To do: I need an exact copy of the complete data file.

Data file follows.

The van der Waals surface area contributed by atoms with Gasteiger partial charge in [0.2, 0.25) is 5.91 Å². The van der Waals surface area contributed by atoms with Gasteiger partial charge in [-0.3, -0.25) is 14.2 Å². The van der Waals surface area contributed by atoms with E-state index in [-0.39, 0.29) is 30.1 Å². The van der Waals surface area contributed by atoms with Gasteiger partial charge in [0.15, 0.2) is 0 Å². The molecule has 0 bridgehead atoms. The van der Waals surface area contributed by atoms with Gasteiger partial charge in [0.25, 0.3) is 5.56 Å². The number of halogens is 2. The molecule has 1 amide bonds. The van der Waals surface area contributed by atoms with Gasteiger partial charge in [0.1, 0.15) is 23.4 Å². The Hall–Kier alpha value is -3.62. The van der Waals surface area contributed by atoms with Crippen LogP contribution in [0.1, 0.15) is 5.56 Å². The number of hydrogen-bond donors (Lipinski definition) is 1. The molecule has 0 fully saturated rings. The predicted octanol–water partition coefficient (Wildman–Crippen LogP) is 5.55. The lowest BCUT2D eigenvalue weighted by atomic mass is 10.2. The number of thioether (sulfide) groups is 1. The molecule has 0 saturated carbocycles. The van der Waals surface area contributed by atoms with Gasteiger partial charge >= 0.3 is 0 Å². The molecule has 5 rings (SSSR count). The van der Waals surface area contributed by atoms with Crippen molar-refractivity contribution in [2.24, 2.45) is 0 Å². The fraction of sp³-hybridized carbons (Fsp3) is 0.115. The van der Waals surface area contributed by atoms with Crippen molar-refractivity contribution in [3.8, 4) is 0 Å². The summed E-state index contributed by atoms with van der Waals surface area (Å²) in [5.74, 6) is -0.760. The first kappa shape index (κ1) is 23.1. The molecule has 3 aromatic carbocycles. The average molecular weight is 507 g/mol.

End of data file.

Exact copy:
The van der Waals surface area contributed by atoms with Gasteiger partial charge in [0.2, 0.25) is 5.91 Å². The van der Waals surface area contributed by atoms with Gasteiger partial charge in [-0.3, -0.25) is 14.2 Å². The van der Waals surface area contributed by atoms with E-state index in [-0.39, 0.29) is 30.1 Å². The van der Waals surface area contributed by atoms with Gasteiger partial charge in [0.15, 0.2) is 0 Å². The molecule has 0 bridgehead atoms. The van der Waals surface area contributed by atoms with Gasteiger partial charge in [0.25, 0.3) is 5.56 Å². The number of halogens is 2. The molecule has 1 amide bonds. The van der Waals surface area contributed by atoms with Gasteiger partial charge in [0.1, 0.15) is 23.4 Å². The Hall–Kier alpha value is -3.62. The van der Waals surface area contributed by atoms with Crippen LogP contribution in [0.1, 0.15) is 5.56 Å². The number of hydrogen-bond donors (Lipinski definition) is 1. The molecule has 0 fully saturated rings. The predicted octanol–water partition coefficient (Wildman–Crippen LogP) is 5.55. The lowest BCUT2D eigenvalue weighted by atomic mass is 10.2. The number of thioether (sulfide) groups is 1. The molecule has 0 saturated carbocycles. The van der Waals surface area contributed by atoms with Gasteiger partial charge >= 0.3 is 0 Å². The molecule has 5 rings (SSSR count). The van der Waals surface area contributed by atoms with Crippen molar-refractivity contribution in [2.24, 2.45) is 0 Å². The fraction of sp³-hybridized carbons (Fsp3) is 0.115. The van der Waals surface area contributed by atoms with Crippen molar-refractivity contribution in [3.8, 4) is 0 Å². The summed E-state index contributed by atoms with van der Waals surface area (Å²) in [5.74, 6) is -0.760. The first kappa shape index (κ1) is 23.1. The molecule has 3 aromatic carbocycles. The average molecular weight is 507 g/mol.